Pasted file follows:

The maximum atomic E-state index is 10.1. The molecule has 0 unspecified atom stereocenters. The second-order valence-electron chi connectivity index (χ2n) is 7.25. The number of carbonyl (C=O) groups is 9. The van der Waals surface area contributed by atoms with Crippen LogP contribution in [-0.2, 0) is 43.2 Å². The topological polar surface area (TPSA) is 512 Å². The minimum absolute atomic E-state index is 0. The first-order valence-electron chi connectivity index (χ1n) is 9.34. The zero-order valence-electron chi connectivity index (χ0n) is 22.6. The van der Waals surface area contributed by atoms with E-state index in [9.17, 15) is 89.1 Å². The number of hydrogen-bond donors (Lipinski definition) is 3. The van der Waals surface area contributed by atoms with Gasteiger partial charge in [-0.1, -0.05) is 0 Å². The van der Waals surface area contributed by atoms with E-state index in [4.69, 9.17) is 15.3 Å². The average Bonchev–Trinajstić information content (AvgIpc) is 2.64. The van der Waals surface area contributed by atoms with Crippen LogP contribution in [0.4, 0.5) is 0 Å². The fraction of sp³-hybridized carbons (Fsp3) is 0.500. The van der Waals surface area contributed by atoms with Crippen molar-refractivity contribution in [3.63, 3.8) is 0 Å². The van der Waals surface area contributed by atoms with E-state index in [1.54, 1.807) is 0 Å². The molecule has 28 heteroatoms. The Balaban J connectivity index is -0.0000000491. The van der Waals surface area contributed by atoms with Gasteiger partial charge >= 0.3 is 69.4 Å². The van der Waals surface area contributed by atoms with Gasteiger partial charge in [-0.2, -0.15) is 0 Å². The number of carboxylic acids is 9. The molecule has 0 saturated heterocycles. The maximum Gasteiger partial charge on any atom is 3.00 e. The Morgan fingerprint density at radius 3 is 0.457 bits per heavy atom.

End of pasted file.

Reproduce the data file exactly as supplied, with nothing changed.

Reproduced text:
The maximum atomic E-state index is 10.1. The molecule has 0 unspecified atom stereocenters. The second-order valence-electron chi connectivity index (χ2n) is 7.25. The number of carbonyl (C=O) groups is 9. The van der Waals surface area contributed by atoms with Crippen LogP contribution in [-0.2, 0) is 43.2 Å². The topological polar surface area (TPSA) is 512 Å². The minimum absolute atomic E-state index is 0. The first-order valence-electron chi connectivity index (χ1n) is 9.34. The zero-order valence-electron chi connectivity index (χ0n) is 22.6. The van der Waals surface area contributed by atoms with E-state index in [9.17, 15) is 89.1 Å². The number of hydrogen-bond donors (Lipinski definition) is 3. The van der Waals surface area contributed by atoms with Gasteiger partial charge in [-0.1, -0.05) is 0 Å². The van der Waals surface area contributed by atoms with E-state index in [4.69, 9.17) is 15.3 Å². The average Bonchev–Trinajstić information content (AvgIpc) is 2.64. The van der Waals surface area contributed by atoms with Crippen LogP contribution in [0.4, 0.5) is 0 Å². The fraction of sp³-hybridized carbons (Fsp3) is 0.500. The van der Waals surface area contributed by atoms with Crippen molar-refractivity contribution in [3.63, 3.8) is 0 Å². The van der Waals surface area contributed by atoms with E-state index in [1.54, 1.807) is 0 Å². The molecule has 28 heteroatoms. The Balaban J connectivity index is -0.0000000491. The van der Waals surface area contributed by atoms with Gasteiger partial charge >= 0.3 is 69.4 Å². The van der Waals surface area contributed by atoms with Gasteiger partial charge in [-0.2, -0.15) is 0 Å². The number of carboxylic acids is 9. The molecule has 0 saturated heterocycles. The maximum Gasteiger partial charge on any atom is 3.00 e. The Morgan fingerprint density at radius 3 is 0.457 bits per heavy atom.